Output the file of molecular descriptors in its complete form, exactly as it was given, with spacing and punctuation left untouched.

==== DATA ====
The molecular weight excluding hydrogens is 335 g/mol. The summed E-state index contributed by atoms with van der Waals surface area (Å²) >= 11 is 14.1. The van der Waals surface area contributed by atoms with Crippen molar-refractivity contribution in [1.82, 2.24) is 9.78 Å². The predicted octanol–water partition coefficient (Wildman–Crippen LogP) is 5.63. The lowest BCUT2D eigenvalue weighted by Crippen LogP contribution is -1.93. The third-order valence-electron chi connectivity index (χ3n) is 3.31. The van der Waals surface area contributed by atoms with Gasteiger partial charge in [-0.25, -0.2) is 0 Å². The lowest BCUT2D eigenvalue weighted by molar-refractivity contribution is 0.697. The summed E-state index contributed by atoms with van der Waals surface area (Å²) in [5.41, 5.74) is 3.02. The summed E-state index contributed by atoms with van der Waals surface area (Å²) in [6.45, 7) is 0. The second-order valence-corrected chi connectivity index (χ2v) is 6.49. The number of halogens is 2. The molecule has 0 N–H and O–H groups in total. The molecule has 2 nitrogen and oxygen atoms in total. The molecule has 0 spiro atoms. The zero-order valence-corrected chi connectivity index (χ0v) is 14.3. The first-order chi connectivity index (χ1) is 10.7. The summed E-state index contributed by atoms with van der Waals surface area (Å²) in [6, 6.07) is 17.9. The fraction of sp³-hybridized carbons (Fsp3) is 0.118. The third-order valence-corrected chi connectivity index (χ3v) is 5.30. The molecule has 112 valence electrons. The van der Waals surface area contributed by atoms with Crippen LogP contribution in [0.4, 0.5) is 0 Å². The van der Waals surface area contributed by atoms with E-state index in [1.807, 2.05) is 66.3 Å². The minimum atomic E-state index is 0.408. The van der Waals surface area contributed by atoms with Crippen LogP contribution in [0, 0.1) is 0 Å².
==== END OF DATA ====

The molecular weight excluding hydrogens is 335 g/mol. The summed E-state index contributed by atoms with van der Waals surface area (Å²) >= 11 is 14.1. The van der Waals surface area contributed by atoms with Crippen molar-refractivity contribution in [1.82, 2.24) is 9.78 Å². The predicted octanol–water partition coefficient (Wildman–Crippen LogP) is 5.63. The lowest BCUT2D eigenvalue weighted by Crippen LogP contribution is -1.93. The third-order valence-electron chi connectivity index (χ3n) is 3.31. The van der Waals surface area contributed by atoms with Gasteiger partial charge in [-0.25, -0.2) is 0 Å². The lowest BCUT2D eigenvalue weighted by molar-refractivity contribution is 0.697. The summed E-state index contributed by atoms with van der Waals surface area (Å²) in [5.41, 5.74) is 3.02. The summed E-state index contributed by atoms with van der Waals surface area (Å²) in [6.45, 7) is 0. The second-order valence-corrected chi connectivity index (χ2v) is 6.49. The number of halogens is 2. The molecule has 0 N–H and O–H groups in total. The molecule has 2 nitrogen and oxygen atoms in total. The molecule has 0 spiro atoms. The zero-order valence-corrected chi connectivity index (χ0v) is 14.3. The first-order chi connectivity index (χ1) is 10.7. The summed E-state index contributed by atoms with van der Waals surface area (Å²) in [6, 6.07) is 17.9. The fraction of sp³-hybridized carbons (Fsp3) is 0.118. The third-order valence-corrected chi connectivity index (χ3v) is 5.30. The molecule has 112 valence electrons. The van der Waals surface area contributed by atoms with Crippen LogP contribution in [0.4, 0.5) is 0 Å². The van der Waals surface area contributed by atoms with E-state index in [1.807, 2.05) is 66.3 Å². The minimum atomic E-state index is 0.408. The van der Waals surface area contributed by atoms with Crippen LogP contribution in [0, 0.1) is 0 Å².